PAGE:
It was large and square, with a floor made of hard concrete that looked cold and a row of metal cages along one wall. The ceiling, like everything at The Carolina Indoor Zoo of Rare and Exotic Species, was made entirely of glass. Peeking through one of the air holes on his cage, Miguel could see that it was still raining. He was in awe for a moment of what such a large ceiling must look like covered in water before Louie’s haggard face appeared, grinning at him and revealing missing teeth. Miguel retreated instantly with a hiss.
“You’re in for a treat,” Louie chuckled. “Bloke here’s settin’ up a business and wants you to be a part of it. Mr. Warren said he’d think about it for the right price, and… well, guess they found the right price.” He grinned.
Miguel wasn’t sure what he meant, but the utter joy on Louie’s face both made him nervous and sickened him, and he coiled back farther into the shadows.
Louie wheeled him around to one of the metal cages and raised the crate up to it, opening the door expectantly for Miguel. Miguel slithered out and into the new cage, and Louie slammed the door shut. Something next door made a funny, high-pitched noise.
“Shut up, you bugger,” said Louie, banging on the cage. “Behave yourselves while I’m gone.” He vanished, presumably to collect another animal.
Miguel slunk to the back of his new prison and closed his eyes to sleep. Whatever was going on, he wasn’t going to worry about it until Louie got back.
“Hey,” said a voice from next door, rasping and low. “D’you have any idea what’s going on?”
“None,” Miguel said softly. “How long have you been here?”
“While,” said the voice. “Over an hour, I think. There’s someone above me, but he won’t say anything. And I think the one next to you might be asleep.’
“Who else is here?”
‘I don’t know,” the voice said nervously. “You were the first I saw to come in. I wouldn’t be surprised if everyone’s asleep; it’s early.”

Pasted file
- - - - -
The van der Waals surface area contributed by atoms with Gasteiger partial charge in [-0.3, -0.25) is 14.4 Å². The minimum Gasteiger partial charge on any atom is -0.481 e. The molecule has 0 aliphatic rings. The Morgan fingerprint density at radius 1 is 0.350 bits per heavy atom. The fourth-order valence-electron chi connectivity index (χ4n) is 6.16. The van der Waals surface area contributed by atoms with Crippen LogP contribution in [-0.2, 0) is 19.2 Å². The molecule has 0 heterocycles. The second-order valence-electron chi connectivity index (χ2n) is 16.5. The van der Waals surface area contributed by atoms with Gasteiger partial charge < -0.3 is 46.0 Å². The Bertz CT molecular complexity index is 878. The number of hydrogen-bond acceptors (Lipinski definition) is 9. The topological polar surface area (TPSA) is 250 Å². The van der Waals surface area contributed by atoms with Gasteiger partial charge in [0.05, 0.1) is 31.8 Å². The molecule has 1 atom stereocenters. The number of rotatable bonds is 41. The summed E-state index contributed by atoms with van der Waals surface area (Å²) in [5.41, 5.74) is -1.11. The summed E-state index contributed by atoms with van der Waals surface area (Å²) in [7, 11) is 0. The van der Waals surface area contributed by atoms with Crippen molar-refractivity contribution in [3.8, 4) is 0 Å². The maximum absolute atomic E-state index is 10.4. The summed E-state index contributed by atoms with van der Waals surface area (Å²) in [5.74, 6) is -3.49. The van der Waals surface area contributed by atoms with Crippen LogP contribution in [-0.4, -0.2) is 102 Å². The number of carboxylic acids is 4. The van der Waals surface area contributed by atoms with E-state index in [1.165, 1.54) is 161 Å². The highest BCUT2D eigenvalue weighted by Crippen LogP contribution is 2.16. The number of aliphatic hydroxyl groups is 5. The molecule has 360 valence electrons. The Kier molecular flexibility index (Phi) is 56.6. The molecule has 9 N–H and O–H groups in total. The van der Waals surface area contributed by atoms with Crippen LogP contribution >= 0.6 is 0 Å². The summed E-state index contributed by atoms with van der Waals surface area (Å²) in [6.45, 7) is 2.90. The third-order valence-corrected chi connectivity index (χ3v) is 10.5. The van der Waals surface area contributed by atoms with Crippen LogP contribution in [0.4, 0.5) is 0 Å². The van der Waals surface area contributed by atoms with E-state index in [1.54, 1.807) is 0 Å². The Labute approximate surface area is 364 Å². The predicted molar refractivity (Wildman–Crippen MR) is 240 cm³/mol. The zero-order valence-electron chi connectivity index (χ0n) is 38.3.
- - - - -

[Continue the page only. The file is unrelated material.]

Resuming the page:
“Right,” said Miguel.
“I wonder if they’re going to sell us. Or eat us. Or both. I’m a little scared, aren’t you?”
“Suppose so,” said Miguel.
“I don't want to get eaten. Maybe getting sold would be better than here, I have so little room to stretch my legs and the food’s ghastly. Last week we got something that looked like little goat pellets, and the water had straw in it. Louie really doesn’t care for how we live. It's insulting to say the least-- if we’re prisoners we might as well have a nicer prison, that’s what my mother always said before she died. Owen and Pete wanted to eat her to have something decent for once, but I wouldn’t let them. Of course they wouldn’t listen to me, and I confess I was getting rather hungry myself, which sounds barbaric, but if you saw the things we eat you’d understand. Then Louie took her away and we were left with nothing but those goat-pellet things, I don’t know what they’re called, I think dog food-”
“Will you shut up?” snapped a voice above Miguel, which was good because Miguel was starting to want to bite him.
“Sorry,” said the first voice. “You’re right of course, I talk when I’m nervous, so sorry-”
“You’re still talking,” grunted another voice to the far right.
“Yes, well, I’m still nervous-”
“We don’t care,” snarled a low voice from the corner. From the lisp of her words, Miguel guessed it might be another snake. “I’ve been listening to you blabber for the past hour. And guess what? I still don’t care. So shut up, please.”
The first fell silent.
They sat there for a long time in a tense, angry silence, listening to each other’s breathing and the occasional high-pitched giggling of some creature. Miguel wondered vaguely if they were going to be fed anytime soon, and whether he could eat the animal next to him when the time came.
Sometimes back in the exhibit an animal disappeared from their cage, never to be seen again. It was assumed they had died but Miguel wondered if something more sinister might be going on. Mr. Warren, the zoo head and a creature unpleasant as Louie, was greedy and awful, and Miguel could see him selling his animals to the highest bidder with no difficulty. In fact, Miguel doubted he’d think twice over giving a bear to a seven-year-old girl if she gave him enough cash.